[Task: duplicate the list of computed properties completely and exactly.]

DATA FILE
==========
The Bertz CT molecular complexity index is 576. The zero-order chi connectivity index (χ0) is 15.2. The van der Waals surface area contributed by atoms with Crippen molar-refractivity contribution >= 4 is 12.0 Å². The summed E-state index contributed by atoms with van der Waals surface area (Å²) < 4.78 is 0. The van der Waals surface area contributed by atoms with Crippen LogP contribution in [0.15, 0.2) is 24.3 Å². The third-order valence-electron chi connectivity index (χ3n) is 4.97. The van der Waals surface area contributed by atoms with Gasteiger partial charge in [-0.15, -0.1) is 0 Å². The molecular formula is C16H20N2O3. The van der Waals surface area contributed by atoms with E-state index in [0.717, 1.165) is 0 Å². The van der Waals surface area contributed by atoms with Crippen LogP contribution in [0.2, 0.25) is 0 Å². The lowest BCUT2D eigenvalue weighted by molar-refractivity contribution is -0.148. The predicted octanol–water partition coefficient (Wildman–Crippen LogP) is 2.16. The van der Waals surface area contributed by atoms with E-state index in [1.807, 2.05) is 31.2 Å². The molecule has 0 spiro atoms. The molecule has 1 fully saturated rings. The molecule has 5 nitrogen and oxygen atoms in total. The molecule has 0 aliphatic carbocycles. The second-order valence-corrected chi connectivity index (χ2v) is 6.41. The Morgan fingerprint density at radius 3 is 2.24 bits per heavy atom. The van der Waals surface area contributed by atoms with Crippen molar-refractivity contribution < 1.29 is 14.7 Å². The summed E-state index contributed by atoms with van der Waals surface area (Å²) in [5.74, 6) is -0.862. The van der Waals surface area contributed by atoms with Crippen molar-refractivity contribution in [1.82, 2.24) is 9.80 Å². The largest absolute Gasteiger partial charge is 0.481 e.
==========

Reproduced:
The Bertz CT molecular complexity index is 576. The zero-order chi connectivity index (χ0) is 15.2. The van der Waals surface area contributed by atoms with Crippen molar-refractivity contribution >= 4 is 12.0 Å². The summed E-state index contributed by atoms with van der Waals surface area (Å²) < 4.78 is 0. The van der Waals surface area contributed by atoms with Crippen LogP contribution in [0.15, 0.2) is 24.3 Å². The third-order valence-electron chi connectivity index (χ3n) is 4.97. The van der Waals surface area contributed by atoms with Gasteiger partial charge in [-0.15, -0.1) is 0 Å². The molecular formula is C16H20N2O3. The van der Waals surface area contributed by atoms with E-state index in [0.717, 1.165) is 0 Å². The van der Waals surface area contributed by atoms with Crippen LogP contribution in [0.2, 0.25) is 0 Å². The lowest BCUT2D eigenvalue weighted by molar-refractivity contribution is -0.148. The predicted octanol–water partition coefficient (Wildman–Crippen LogP) is 2.16. The van der Waals surface area contributed by atoms with E-state index in [1.807, 2.05) is 31.2 Å². The molecule has 0 spiro atoms. The molecule has 1 fully saturated rings. The molecule has 5 nitrogen and oxygen atoms in total. The molecule has 0 aliphatic carbocycles. The second-order valence-corrected chi connectivity index (χ2v) is 6.41. The Morgan fingerprint density at radius 3 is 2.24 bits per heavy atom. The van der Waals surface area contributed by atoms with Crippen molar-refractivity contribution < 1.29 is 14.7 Å². The summed E-state index contributed by atoms with van der Waals surface area (Å²) in [5.74, 6) is -0.862. The van der Waals surface area contributed by atoms with Crippen molar-refractivity contribution in [1.82, 2.24) is 9.80 Å². The largest absolute Gasteiger partial charge is 0.481 e.